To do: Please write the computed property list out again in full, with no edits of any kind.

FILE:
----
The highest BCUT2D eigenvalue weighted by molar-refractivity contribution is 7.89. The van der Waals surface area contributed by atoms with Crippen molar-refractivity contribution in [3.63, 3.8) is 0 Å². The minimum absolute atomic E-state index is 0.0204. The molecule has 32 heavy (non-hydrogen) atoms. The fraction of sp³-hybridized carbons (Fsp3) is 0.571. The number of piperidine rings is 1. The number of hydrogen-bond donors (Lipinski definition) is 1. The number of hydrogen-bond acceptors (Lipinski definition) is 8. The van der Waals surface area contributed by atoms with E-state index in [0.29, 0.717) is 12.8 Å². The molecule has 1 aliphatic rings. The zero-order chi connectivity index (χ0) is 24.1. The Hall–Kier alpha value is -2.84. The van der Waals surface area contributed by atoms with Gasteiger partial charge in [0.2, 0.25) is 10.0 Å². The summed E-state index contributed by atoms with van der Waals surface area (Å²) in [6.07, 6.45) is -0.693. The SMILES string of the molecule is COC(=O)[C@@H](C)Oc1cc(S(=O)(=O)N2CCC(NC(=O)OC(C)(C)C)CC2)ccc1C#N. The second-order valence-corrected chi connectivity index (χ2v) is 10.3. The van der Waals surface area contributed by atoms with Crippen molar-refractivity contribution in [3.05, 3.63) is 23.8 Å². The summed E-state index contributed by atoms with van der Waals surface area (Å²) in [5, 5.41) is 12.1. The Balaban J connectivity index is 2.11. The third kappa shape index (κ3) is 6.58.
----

The highest BCUT2D eigenvalue weighted by molar-refractivity contribution is 7.89. The van der Waals surface area contributed by atoms with Crippen molar-refractivity contribution in [3.63, 3.8) is 0 Å². The minimum absolute atomic E-state index is 0.0204. The molecule has 32 heavy (non-hydrogen) atoms. The fraction of sp³-hybridized carbons (Fsp3) is 0.571. The number of piperidine rings is 1. The number of hydrogen-bond donors (Lipinski definition) is 1. The number of hydrogen-bond acceptors (Lipinski definition) is 8. The van der Waals surface area contributed by atoms with E-state index in [0.29, 0.717) is 12.8 Å². The molecule has 1 aliphatic rings. The zero-order chi connectivity index (χ0) is 24.1. The Hall–Kier alpha value is -2.84. The van der Waals surface area contributed by atoms with Gasteiger partial charge in [0.2, 0.25) is 10.0 Å². The summed E-state index contributed by atoms with van der Waals surface area (Å²) in [6.07, 6.45) is -0.693. The SMILES string of the molecule is COC(=O)[C@@H](C)Oc1cc(S(=O)(=O)N2CCC(NC(=O)OC(C)(C)C)CC2)ccc1C#N. The second-order valence-corrected chi connectivity index (χ2v) is 10.3. The van der Waals surface area contributed by atoms with Crippen molar-refractivity contribution in [3.05, 3.63) is 23.8 Å². The summed E-state index contributed by atoms with van der Waals surface area (Å²) in [5, 5.41) is 12.1. The Balaban J connectivity index is 2.11. The third kappa shape index (κ3) is 6.58.